Our clinical concerns for children who are deaf or hard of hearing center on providing audible and comfortable access to sound. Our counterparts in speech-language pathology focus on developing receptive and expressive communication skills.
Although our field excels at helping children with hearing loss who use auditory technology (i.e., hearing aids and/or cochlear implants) acquire speech, language, and hearing skills, we do not necessarily shine in addressing how these children use their communication abilities in the real world.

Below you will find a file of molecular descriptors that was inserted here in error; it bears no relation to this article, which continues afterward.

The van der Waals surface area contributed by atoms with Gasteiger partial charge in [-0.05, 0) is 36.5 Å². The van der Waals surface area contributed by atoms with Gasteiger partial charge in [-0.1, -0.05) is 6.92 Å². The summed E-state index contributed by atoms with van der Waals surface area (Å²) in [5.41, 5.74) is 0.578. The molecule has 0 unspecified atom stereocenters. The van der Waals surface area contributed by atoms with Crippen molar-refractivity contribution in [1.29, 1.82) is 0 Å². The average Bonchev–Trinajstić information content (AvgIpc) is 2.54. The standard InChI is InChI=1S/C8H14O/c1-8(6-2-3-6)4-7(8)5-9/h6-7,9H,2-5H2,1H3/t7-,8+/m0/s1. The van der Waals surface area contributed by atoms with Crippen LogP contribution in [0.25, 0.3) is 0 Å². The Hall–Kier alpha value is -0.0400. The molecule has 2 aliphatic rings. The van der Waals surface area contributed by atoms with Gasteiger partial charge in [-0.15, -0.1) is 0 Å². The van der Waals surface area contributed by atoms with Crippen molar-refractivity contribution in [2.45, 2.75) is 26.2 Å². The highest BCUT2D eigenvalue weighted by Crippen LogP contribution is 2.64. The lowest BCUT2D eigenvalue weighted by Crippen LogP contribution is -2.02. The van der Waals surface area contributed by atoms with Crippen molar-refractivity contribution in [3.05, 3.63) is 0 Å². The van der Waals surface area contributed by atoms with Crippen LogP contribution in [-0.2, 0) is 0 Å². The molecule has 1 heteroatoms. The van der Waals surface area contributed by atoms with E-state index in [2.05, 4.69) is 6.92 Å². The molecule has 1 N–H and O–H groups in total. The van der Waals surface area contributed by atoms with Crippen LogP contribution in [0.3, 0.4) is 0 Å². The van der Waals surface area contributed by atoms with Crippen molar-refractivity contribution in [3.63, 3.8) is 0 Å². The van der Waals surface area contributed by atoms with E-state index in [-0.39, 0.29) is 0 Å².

Topic(s): Psychology, speech-language pathologist, Hearing Loss, Cochlear Implants (CI), speech production, speech intelligibility, language, speech-in-noise
My Hearing-Loss Journey
My hearing-loss journey began as a child, watching my father struggle with the stigma of his hearing loss.
His hearing loss developed in early adulthood, an unwanted nuisance he inherited from his mother. I vaguely remember him wearing one hearing aid, and then two, and proceeding to grow his sideburns long over his ears to hide the evidence. This looked okay in the 1970s, but his sideburns stayed long his entire life, even as fashions changed.
Topic(s): Patient-Centered Care (PCC), Hearing Loss, over-the-counter (OTC) hearing aid devices